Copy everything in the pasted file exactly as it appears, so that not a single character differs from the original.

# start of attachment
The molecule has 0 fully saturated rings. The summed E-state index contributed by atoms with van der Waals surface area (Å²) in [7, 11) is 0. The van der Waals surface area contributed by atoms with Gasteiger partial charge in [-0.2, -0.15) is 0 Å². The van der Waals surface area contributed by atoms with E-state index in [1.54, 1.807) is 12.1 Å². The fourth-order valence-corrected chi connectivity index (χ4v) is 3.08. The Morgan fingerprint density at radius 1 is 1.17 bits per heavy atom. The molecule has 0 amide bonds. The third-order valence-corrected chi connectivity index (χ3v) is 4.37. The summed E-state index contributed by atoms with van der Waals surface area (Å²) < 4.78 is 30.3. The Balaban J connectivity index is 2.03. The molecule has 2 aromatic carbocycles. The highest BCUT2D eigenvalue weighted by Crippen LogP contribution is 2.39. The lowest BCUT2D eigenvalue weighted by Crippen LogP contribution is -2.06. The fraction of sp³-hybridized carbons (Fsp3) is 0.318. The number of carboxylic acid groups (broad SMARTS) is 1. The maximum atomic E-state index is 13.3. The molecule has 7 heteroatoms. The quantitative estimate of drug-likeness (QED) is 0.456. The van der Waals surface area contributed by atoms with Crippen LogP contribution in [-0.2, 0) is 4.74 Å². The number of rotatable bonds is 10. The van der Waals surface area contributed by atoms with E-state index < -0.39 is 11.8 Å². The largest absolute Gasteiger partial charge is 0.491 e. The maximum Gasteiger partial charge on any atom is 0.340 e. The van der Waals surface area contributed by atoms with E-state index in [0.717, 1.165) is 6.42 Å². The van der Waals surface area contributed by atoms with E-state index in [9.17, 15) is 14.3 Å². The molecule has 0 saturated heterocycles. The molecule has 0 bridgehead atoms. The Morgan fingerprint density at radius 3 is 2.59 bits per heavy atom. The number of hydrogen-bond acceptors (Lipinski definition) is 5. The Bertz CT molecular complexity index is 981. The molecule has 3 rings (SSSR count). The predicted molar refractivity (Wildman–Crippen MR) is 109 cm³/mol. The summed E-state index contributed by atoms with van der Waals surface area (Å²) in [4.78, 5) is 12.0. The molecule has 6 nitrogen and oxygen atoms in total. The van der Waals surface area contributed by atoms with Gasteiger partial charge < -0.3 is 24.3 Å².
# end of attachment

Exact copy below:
The molecule has 0 fully saturated rings. The summed E-state index contributed by atoms with van der Waals surface area (Å²) in [7, 11) is 0. The van der Waals surface area contributed by atoms with Gasteiger partial charge in [-0.2, -0.15) is 0 Å². The van der Waals surface area contributed by atoms with E-state index in [1.54, 1.807) is 12.1 Å². The fourth-order valence-corrected chi connectivity index (χ4v) is 3.08. The Morgan fingerprint density at radius 1 is 1.17 bits per heavy atom. The molecule has 0 amide bonds. The third-order valence-corrected chi connectivity index (χ3v) is 4.37. The summed E-state index contributed by atoms with van der Waals surface area (Å²) < 4.78 is 30.3. The Balaban J connectivity index is 2.03. The molecule has 2 aromatic carbocycles. The highest BCUT2D eigenvalue weighted by Crippen LogP contribution is 2.39. The lowest BCUT2D eigenvalue weighted by Crippen LogP contribution is -2.06. The fraction of sp³-hybridized carbons (Fsp3) is 0.318. The number of carboxylic acid groups (broad SMARTS) is 1. The maximum atomic E-state index is 13.3. The molecule has 7 heteroatoms. The quantitative estimate of drug-likeness (QED) is 0.456. The van der Waals surface area contributed by atoms with Crippen LogP contribution in [-0.2, 0) is 4.74 Å². The number of rotatable bonds is 10. The van der Waals surface area contributed by atoms with E-state index < -0.39 is 11.8 Å². The largest absolute Gasteiger partial charge is 0.491 e. The maximum Gasteiger partial charge on any atom is 0.340 e. The van der Waals surface area contributed by atoms with E-state index in [0.717, 1.165) is 6.42 Å². The van der Waals surface area contributed by atoms with E-state index in [9.17, 15) is 14.3 Å². The molecule has 0 saturated heterocycles. The molecule has 0 bridgehead atoms. The Morgan fingerprint density at radius 3 is 2.59 bits per heavy atom. The number of hydrogen-bond acceptors (Lipinski definition) is 5. The Bertz CT molecular complexity index is 981. The molecule has 3 rings (SSSR count). The predicted molar refractivity (Wildman–Crippen MR) is 109 cm³/mol. The summed E-state index contributed by atoms with van der Waals surface area (Å²) in [4.78, 5) is 12.0. The molecule has 6 nitrogen and oxygen atoms in total. The van der Waals surface area contributed by atoms with Gasteiger partial charge < -0.3 is 24.3 Å².